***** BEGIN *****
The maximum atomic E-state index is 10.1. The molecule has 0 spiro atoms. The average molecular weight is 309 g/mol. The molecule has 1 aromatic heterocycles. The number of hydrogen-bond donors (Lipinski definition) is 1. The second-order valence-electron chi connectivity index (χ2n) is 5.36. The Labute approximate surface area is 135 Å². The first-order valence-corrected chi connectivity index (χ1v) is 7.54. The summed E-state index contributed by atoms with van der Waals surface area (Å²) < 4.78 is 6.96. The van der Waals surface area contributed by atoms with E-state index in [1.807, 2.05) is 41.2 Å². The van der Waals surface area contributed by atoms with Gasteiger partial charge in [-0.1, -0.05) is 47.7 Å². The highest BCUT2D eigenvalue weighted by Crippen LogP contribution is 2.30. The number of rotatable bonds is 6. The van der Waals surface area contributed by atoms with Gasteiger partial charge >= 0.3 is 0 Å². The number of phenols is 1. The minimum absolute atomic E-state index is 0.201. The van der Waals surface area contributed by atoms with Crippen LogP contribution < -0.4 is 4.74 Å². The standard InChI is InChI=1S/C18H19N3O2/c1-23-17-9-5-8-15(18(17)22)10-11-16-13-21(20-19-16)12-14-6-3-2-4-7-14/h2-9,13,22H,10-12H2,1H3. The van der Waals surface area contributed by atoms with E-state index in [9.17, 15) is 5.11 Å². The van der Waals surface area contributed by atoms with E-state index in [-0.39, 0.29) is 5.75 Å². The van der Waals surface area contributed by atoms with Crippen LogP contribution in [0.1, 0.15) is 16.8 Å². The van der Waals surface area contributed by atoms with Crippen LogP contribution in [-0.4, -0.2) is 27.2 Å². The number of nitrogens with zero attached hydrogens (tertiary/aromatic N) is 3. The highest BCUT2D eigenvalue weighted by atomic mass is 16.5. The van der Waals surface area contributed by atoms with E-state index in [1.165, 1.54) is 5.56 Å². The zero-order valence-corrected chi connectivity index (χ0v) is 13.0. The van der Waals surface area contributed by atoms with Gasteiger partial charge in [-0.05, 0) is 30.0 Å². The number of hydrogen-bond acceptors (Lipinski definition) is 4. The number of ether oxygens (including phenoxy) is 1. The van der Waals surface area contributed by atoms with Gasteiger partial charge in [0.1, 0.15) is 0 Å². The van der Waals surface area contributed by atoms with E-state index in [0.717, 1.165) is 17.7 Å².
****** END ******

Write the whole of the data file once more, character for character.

The maximum atomic E-state index is 10.1. The molecule has 0 spiro atoms. The average molecular weight is 309 g/mol. The molecule has 1 aromatic heterocycles. The number of hydrogen-bond donors (Lipinski definition) is 1. The second-order valence-electron chi connectivity index (χ2n) is 5.36. The Labute approximate surface area is 135 Å². The first-order valence-corrected chi connectivity index (χ1v) is 7.54. The summed E-state index contributed by atoms with van der Waals surface area (Å²) < 4.78 is 6.96. The van der Waals surface area contributed by atoms with E-state index in [1.807, 2.05) is 41.2 Å². The van der Waals surface area contributed by atoms with Gasteiger partial charge in [-0.1, -0.05) is 47.7 Å². The highest BCUT2D eigenvalue weighted by Crippen LogP contribution is 2.30. The number of rotatable bonds is 6. The van der Waals surface area contributed by atoms with Gasteiger partial charge >= 0.3 is 0 Å². The number of phenols is 1. The minimum absolute atomic E-state index is 0.201. The van der Waals surface area contributed by atoms with Crippen LogP contribution < -0.4 is 4.74 Å². The standard InChI is InChI=1S/C18H19N3O2/c1-23-17-9-5-8-15(18(17)22)10-11-16-13-21(20-19-16)12-14-6-3-2-4-7-14/h2-9,13,22H,10-12H2,1H3. The van der Waals surface area contributed by atoms with E-state index in [9.17, 15) is 5.11 Å². The van der Waals surface area contributed by atoms with E-state index in [-0.39, 0.29) is 5.75 Å². The van der Waals surface area contributed by atoms with Crippen LogP contribution in [0.1, 0.15) is 16.8 Å². The van der Waals surface area contributed by atoms with Crippen LogP contribution in [-0.4, -0.2) is 27.2 Å². The number of nitrogens with zero attached hydrogens (tertiary/aromatic N) is 3. The highest BCUT2D eigenvalue weighted by atomic mass is 16.5. The van der Waals surface area contributed by atoms with E-state index in [1.165, 1.54) is 5.56 Å². The zero-order valence-corrected chi connectivity index (χ0v) is 13.0. The van der Waals surface area contributed by atoms with Gasteiger partial charge in [-0.05, 0) is 30.0 Å². The number of hydrogen-bond acceptors (Lipinski definition) is 4. The number of ether oxygens (including phenoxy) is 1. The van der Waals surface area contributed by atoms with Gasteiger partial charge in [0.1, 0.15) is 0 Å². The van der Waals surface area contributed by atoms with E-state index in [0.717, 1.165) is 17.7 Å².